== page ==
2) If you're worried about further economic instability, I would argue that the Fed and the rest of the government distorts the true worth of the market via a shell game of regulation, redistribution, and controls. You may want to consider reading this for a primer on Austrian economics. The section on the broken window/glazier's fallacy is especially good and pretty much destroys the rationale for economic stimulus.

Offline Chris8492

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Re: SOPA
« Reply #16 on: January 31, 2012, 06:58:51 PM »
Well well, SOPA got delayed (no surprise there) are they honestly gonna just keep delaying it? Let it die out already. I kinda find it funny how the internet is one of the only things we are free to use without a radical limitation, but now the government is trying to place a limitation on it which would make us all have no voice in the internet. Violation of the First Amendment much?

Offline Kayo

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Re: SOPA
« Reply #17 on: January 31, 2012, 07:48:37 PM »
Well well, SOPA got delayed (no surprise there) are they honestly gonna just keep delaying it? Let it die out already. I kinda find it funny how the internet is one of the only things we are free to use without a radical limitation, but now the government is trying to place a limitation on it which would make us all have no voice in the internet. Violation of the First Amendment much?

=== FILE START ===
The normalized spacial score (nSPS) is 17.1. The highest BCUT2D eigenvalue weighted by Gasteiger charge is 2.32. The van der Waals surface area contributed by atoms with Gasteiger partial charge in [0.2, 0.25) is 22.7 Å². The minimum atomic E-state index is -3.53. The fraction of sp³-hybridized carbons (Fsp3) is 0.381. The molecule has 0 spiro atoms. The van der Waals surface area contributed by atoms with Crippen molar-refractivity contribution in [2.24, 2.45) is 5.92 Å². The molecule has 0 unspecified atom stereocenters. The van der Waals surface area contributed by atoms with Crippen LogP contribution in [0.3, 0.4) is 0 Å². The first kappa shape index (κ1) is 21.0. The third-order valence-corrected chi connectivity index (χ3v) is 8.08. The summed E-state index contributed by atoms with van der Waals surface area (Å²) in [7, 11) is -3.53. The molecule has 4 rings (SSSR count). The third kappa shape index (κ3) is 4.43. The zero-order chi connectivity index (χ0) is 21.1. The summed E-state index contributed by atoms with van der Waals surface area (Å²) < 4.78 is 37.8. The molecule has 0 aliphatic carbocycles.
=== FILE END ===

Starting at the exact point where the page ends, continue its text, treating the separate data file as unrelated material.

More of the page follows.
It's entirely argumentative with the First Amendment, but hopefully it'll keep getting pushed back until it kind of just dwindles out and people forget all about it.
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Offline BOREDFOREVER

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Re: SOPA
« Reply #18 on: February 12, 2012, 10:07:20 PM »
It's entirely argumentative with the First Amendment, but hopefully it'll keep getting pushed back until it kind of just dwindles out and people forget all about it.

It'll keep getting pushed back and renamed until we forget about it and they can pass it (or some version of it).

Offline Zero

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Re: SOPA
« Reply #19 on: February 13, 2012, 06:45:27 AM »
It could. Not scaling it back has and will continue to do so.